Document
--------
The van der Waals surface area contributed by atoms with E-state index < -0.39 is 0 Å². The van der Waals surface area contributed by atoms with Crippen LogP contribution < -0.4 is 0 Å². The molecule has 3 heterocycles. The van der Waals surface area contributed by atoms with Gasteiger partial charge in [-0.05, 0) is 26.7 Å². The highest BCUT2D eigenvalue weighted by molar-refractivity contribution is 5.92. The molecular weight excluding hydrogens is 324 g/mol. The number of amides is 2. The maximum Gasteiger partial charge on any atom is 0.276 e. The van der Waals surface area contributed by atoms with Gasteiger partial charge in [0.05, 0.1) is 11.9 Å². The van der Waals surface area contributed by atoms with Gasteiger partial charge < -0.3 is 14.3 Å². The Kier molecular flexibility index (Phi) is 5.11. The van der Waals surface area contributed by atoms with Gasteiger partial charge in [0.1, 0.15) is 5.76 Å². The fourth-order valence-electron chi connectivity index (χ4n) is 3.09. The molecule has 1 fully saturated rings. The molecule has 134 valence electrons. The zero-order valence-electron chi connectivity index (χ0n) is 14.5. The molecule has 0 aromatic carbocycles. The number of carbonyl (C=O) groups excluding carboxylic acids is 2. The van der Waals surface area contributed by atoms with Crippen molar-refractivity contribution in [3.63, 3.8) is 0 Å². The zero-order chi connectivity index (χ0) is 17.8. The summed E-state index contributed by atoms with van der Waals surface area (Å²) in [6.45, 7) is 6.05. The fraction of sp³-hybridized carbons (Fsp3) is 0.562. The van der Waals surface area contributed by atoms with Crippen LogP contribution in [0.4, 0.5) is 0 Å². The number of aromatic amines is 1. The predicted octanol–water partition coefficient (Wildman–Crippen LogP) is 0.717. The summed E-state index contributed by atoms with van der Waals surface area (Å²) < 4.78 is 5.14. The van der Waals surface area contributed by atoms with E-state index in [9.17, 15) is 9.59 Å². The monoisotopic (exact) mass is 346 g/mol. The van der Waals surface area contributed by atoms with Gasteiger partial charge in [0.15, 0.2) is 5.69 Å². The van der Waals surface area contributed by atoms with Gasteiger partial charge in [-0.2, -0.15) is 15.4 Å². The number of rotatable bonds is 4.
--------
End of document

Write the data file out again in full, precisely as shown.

The van der Waals surface area contributed by atoms with E-state index < -0.39 is 0 Å². The van der Waals surface area contributed by atoms with Crippen LogP contribution < -0.4 is 0 Å². The molecule has 3 heterocycles. The van der Waals surface area contributed by atoms with Gasteiger partial charge in [-0.05, 0) is 26.7 Å². The highest BCUT2D eigenvalue weighted by molar-refractivity contribution is 5.92. The molecular weight excluding hydrogens is 324 g/mol. The number of amides is 2. The maximum Gasteiger partial charge on any atom is 0.276 e. The van der Waals surface area contributed by atoms with Gasteiger partial charge in [0.05, 0.1) is 11.9 Å². The van der Waals surface area contributed by atoms with Gasteiger partial charge < -0.3 is 14.3 Å². The Kier molecular flexibility index (Phi) is 5.11. The van der Waals surface area contributed by atoms with Gasteiger partial charge in [0.1, 0.15) is 5.76 Å². The fourth-order valence-electron chi connectivity index (χ4n) is 3.09. The molecule has 1 fully saturated rings. The molecule has 134 valence electrons. The zero-order valence-electron chi connectivity index (χ0n) is 14.5. The molecule has 0 aromatic carbocycles. The number of carbonyl (C=O) groups excluding carboxylic acids is 2. The van der Waals surface area contributed by atoms with Crippen molar-refractivity contribution in [3.63, 3.8) is 0 Å². The zero-order chi connectivity index (χ0) is 17.8. The summed E-state index contributed by atoms with van der Waals surface area (Å²) in [6.45, 7) is 6.05. The fraction of sp³-hybridized carbons (Fsp3) is 0.562. The van der Waals surface area contributed by atoms with Crippen LogP contribution in [0.4, 0.5) is 0 Å². The number of aromatic amines is 1. The predicted octanol–water partition coefficient (Wildman–Crippen LogP) is 0.717. The summed E-state index contributed by atoms with van der Waals surface area (Å²) < 4.78 is 5.14. The van der Waals surface area contributed by atoms with E-state index in [9.17, 15) is 9.59 Å². The monoisotopic (exact) mass is 346 g/mol. The van der Waals surface area contributed by atoms with Gasteiger partial charge in [0.15, 0.2) is 5.69 Å². The van der Waals surface area contributed by atoms with Gasteiger partial charge in [-0.2, -0.15) is 15.4 Å². The number of rotatable bonds is 4.